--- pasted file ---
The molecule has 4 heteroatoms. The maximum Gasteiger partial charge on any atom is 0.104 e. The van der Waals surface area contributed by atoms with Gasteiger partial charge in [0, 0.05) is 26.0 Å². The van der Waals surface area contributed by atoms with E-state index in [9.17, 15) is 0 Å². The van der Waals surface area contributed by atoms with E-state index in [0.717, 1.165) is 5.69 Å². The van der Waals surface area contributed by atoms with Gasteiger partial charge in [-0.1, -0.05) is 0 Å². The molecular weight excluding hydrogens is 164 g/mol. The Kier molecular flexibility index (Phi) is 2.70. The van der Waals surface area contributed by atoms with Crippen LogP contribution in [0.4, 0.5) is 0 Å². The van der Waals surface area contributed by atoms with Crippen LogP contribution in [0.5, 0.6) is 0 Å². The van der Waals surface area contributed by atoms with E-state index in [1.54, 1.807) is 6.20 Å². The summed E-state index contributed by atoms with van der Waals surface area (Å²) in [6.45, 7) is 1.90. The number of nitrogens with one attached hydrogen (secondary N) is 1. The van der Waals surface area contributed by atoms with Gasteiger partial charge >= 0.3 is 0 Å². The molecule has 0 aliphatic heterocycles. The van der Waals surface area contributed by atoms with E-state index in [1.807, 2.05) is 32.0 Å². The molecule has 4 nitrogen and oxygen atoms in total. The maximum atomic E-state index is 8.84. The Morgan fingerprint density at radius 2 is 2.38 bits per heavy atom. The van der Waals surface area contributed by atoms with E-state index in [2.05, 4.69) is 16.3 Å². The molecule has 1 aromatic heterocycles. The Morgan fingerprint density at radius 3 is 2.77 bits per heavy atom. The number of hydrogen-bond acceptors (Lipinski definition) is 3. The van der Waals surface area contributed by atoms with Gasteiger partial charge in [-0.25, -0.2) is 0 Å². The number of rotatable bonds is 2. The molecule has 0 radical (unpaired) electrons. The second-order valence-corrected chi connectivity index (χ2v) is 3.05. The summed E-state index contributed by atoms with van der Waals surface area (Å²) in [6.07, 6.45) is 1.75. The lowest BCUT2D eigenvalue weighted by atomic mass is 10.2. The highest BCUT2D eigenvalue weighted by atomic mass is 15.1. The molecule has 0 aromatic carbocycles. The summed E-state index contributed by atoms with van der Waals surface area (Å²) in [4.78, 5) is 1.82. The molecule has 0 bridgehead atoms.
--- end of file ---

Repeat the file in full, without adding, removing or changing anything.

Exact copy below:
The molecule has 4 heteroatoms. The maximum Gasteiger partial charge on any atom is 0.104 e. The van der Waals surface area contributed by atoms with Gasteiger partial charge in [0, 0.05) is 26.0 Å². The van der Waals surface area contributed by atoms with E-state index in [9.17, 15) is 0 Å². The van der Waals surface area contributed by atoms with E-state index in [0.717, 1.165) is 5.69 Å². The van der Waals surface area contributed by atoms with Gasteiger partial charge in [-0.1, -0.05) is 0 Å². The molecular weight excluding hydrogens is 164 g/mol. The Kier molecular flexibility index (Phi) is 2.70. The van der Waals surface area contributed by atoms with Crippen LogP contribution in [0.4, 0.5) is 0 Å². The van der Waals surface area contributed by atoms with Crippen LogP contribution in [0.5, 0.6) is 0 Å². The van der Waals surface area contributed by atoms with E-state index in [1.54, 1.807) is 6.20 Å². The summed E-state index contributed by atoms with van der Waals surface area (Å²) in [6.45, 7) is 1.90. The number of nitrogens with one attached hydrogen (secondary N) is 1. The van der Waals surface area contributed by atoms with Gasteiger partial charge >= 0.3 is 0 Å². The molecule has 0 aliphatic heterocycles. The van der Waals surface area contributed by atoms with E-state index in [1.807, 2.05) is 32.0 Å². The molecule has 4 nitrogen and oxygen atoms in total. The maximum atomic E-state index is 8.84. The Morgan fingerprint density at radius 2 is 2.38 bits per heavy atom. The van der Waals surface area contributed by atoms with E-state index in [2.05, 4.69) is 16.3 Å². The molecule has 1 aromatic heterocycles. The Morgan fingerprint density at radius 3 is 2.77 bits per heavy atom. The number of hydrogen-bond acceptors (Lipinski definition) is 3. The van der Waals surface area contributed by atoms with Gasteiger partial charge in [-0.25, -0.2) is 0 Å². The number of rotatable bonds is 2. The molecule has 0 radical (unpaired) electrons. The second-order valence-corrected chi connectivity index (χ2v) is 3.05. The summed E-state index contributed by atoms with van der Waals surface area (Å²) in [6.07, 6.45) is 1.75. The lowest BCUT2D eigenvalue weighted by atomic mass is 10.2. The highest BCUT2D eigenvalue weighted by atomic mass is 15.1. The molecule has 0 aromatic carbocycles. The summed E-state index contributed by atoms with van der Waals surface area (Å²) in [4.78, 5) is 1.82. The molecule has 0 bridgehead atoms.